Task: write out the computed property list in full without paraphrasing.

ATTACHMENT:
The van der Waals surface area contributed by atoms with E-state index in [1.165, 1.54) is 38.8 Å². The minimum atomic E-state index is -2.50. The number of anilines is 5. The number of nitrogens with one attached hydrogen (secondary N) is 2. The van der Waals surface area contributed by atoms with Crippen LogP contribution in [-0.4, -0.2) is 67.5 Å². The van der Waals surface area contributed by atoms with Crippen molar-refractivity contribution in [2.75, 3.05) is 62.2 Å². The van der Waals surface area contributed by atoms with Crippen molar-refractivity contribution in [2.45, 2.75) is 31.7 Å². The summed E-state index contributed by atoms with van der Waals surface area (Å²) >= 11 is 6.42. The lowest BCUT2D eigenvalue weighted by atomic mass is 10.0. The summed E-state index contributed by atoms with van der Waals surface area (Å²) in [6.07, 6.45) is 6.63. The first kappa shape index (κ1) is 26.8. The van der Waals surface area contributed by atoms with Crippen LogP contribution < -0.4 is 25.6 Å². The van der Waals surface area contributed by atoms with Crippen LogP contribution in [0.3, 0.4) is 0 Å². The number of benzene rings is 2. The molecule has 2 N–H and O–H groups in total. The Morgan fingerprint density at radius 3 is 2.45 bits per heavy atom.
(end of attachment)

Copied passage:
The van der Waals surface area contributed by atoms with E-state index in [1.165, 1.54) is 38.8 Å². The minimum atomic E-state index is -2.50. The number of anilines is 5. The number of nitrogens with one attached hydrogen (secondary N) is 2. The van der Waals surface area contributed by atoms with Crippen LogP contribution in [-0.4, -0.2) is 67.5 Å². The van der Waals surface area contributed by atoms with Crippen molar-refractivity contribution in [2.75, 3.05) is 62.2 Å². The van der Waals surface area contributed by atoms with Crippen molar-refractivity contribution in [2.45, 2.75) is 31.7 Å². The summed E-state index contributed by atoms with van der Waals surface area (Å²) >= 11 is 6.42. The lowest BCUT2D eigenvalue weighted by atomic mass is 10.0. The summed E-state index contributed by atoms with van der Waals surface area (Å²) in [6.07, 6.45) is 6.63. The first kappa shape index (κ1) is 26.8. The van der Waals surface area contributed by atoms with Crippen LogP contribution < -0.4 is 25.6 Å². The van der Waals surface area contributed by atoms with Crippen LogP contribution in [0.3, 0.4) is 0 Å². The number of benzene rings is 2. The molecule has 2 N–H and O–H groups in total. The Morgan fingerprint density at radius 3 is 2.45 bits per heavy atom.